Why is everyone talking about private credit?

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Private credit is creating a buzz among investors, so what is it and why is it a plus for your portfolio?

Earlier this year, US media reported that private credit, also known as private debt, has fast become one of Wall Street's most popular investment classes.

Data firm Preqin is forecasting that the value of the global private credit market will reach an all-time high of $US2.8 trillion ($4.3 trillion) by 2028, almost doubling the 2022 figure of $US1.5 trillion ($2.3 trillion).

what is private credit

Clearly, private credit is creating quite a stir. Yet it's not a new asset class.

La Trobe Financial, for example, has been providing investors with an opportunity to invest in private credit for more than 70 years.

What has changed is the investment environment, and there are good reasons for investors to take notice.

What is private credit?

Private credit is is all about investing in a broad basket of loans usually provided by non-bank lenders. These loans can include residential mortgages secured by property, or they can be commercial loans made to reputable businesses.

Either way, private credit falls within the 'fixed interest' class of assets, which is renowned for playing two key roles within a portfolio.

Firstly, fixed interest provides a source of income. Secondly, it has little, if any, correlation to volatile asset markets such as sharemarkets. So, investors don't have to wear the highs and lows we see in equity markets.

Retail investors often appreciate the need to include fixed interest in a portfolio. But many can see it as an asset class beyond their reach, being dominated by government or corporate bonds that can require substantial sums of capital.

This is where private credit is meeting investor needs.

Private credit funds allow Australians to add fixed interest to their portfolio even when they have small sums to invest.

The pluses that private credit brings to portfolios

As I've noted, private credit has low levels of volatility. This is because the underlying loans are not traded on public markets in the same way that, say, shares are. In addition, the yields on private credit are much higher than returns on cash or deposit accounts.

And this combination of strong risk-adjusted returns plus low volatility is resonating with local investors. A report by accounting firm EY found that the private credit market in Australia is currently worth around $188 billion, up from $175 billion in late 2022.

But the appeal is not just about strong yields and low volatility.

Private credit, as an asset class, is relatively straightforward and - with the right investment structure - easy to understand. This matters to investors, who can readily weigh up the pros and cons of the investment strategy, and make an informed decision.

Why is private credit attracting the spotlight?

Over the past decade, we've had an extended run of low interest rates combined with high sharemarket volatility.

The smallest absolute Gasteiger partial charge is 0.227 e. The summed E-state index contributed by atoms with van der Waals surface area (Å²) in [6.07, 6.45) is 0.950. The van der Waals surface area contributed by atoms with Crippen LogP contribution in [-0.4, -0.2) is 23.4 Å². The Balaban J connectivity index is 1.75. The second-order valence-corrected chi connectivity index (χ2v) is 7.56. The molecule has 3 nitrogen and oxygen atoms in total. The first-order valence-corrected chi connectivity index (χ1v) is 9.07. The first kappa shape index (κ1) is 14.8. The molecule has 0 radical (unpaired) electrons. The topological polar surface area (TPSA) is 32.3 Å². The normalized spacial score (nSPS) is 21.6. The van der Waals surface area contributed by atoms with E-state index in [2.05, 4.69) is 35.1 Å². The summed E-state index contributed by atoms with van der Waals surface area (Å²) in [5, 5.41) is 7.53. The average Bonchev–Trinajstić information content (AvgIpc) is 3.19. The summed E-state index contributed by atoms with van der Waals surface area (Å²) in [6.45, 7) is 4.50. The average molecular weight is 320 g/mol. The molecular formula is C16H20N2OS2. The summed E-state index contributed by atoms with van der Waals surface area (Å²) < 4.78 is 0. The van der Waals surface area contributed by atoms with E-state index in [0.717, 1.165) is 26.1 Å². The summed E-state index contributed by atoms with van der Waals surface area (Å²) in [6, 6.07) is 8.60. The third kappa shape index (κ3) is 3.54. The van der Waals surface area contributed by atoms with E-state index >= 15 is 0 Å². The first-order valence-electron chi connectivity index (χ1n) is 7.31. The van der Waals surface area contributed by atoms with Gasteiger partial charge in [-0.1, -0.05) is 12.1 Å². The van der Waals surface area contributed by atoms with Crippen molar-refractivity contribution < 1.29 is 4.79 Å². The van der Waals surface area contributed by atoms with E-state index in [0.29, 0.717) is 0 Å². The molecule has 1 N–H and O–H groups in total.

In this environment, investors have had to hunt for higher yields, in some cases going out on the risk curve - even pushing past their personal risk tolerance - to make their money work harder.

The challenge of finding quality assets that align with investors' risk appetites, and which are backed by experienced and trusted providers, has been a key driver of interest in private credit.

Opportunities in US private credit

For Australian investors, it can be tempting to focus on homegrown investments.

But there are good reasons to think more broadly.

Private credit opportunities aren't limited to Australia, and adding international assets has the potential to further enhance portfolio diversity, and boost returns.

The US private credit market, for instance, is massive, and growing rapidly, as investors line up to get a slice of the action.

A recent report by the US Federal Reserve, the equivalent of our Reserve Bank, found the private credit market in the US has "grown exponentially in recent years", reaching nearly $US1.7 trillion ($2.6 trillion) by 2024.

A large part of this interest is being fuelled by very compelling yields.

The Federal Reserve says that over the past decade, private credit has "generated higher returns than most other comparable asset classes". In fact, since about 2005, US private credit has delivered returns to investors averaging 9.4% per annum.

This is an especially powerful result given that private credit has almost none of the volatility of equity markets.

It's worth stressing that private credit is not the same as a savings account or term deposit. Your money is not backed by a government guarantee, so there is a higher level of risk involved

However, for investors looking for the trifecta of regular income, healthy yields, and low levels of volatility, private credit - both homegrown and US-based - can provide a simple, capital-friendly solution that can bring much-needed diversity to a portfolio.

La Trobe Financial Asset Management Limited ACN 007 332 363 Australian Financial Services Licence 222213 Australian Credit Licence 222213.

Financial product advice in this article is general only and does not consider your personal circumstances. Past performance is not a reliable indicator of future performance. Consider the PDS and TMDs on La Trobe Financial's website before investing.

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Chris Paton is chief investment officer at La Trobe Financial. He has more than 14 years' experience in banking, asset management and financial services and has held a number of senior roles since joining the business in 2017. Prior to joining La Trobe Financial, Chris worked in law specialising in the banking and finance sector. He holds Bachelors in Commerce (Distinction) and Law (Hons).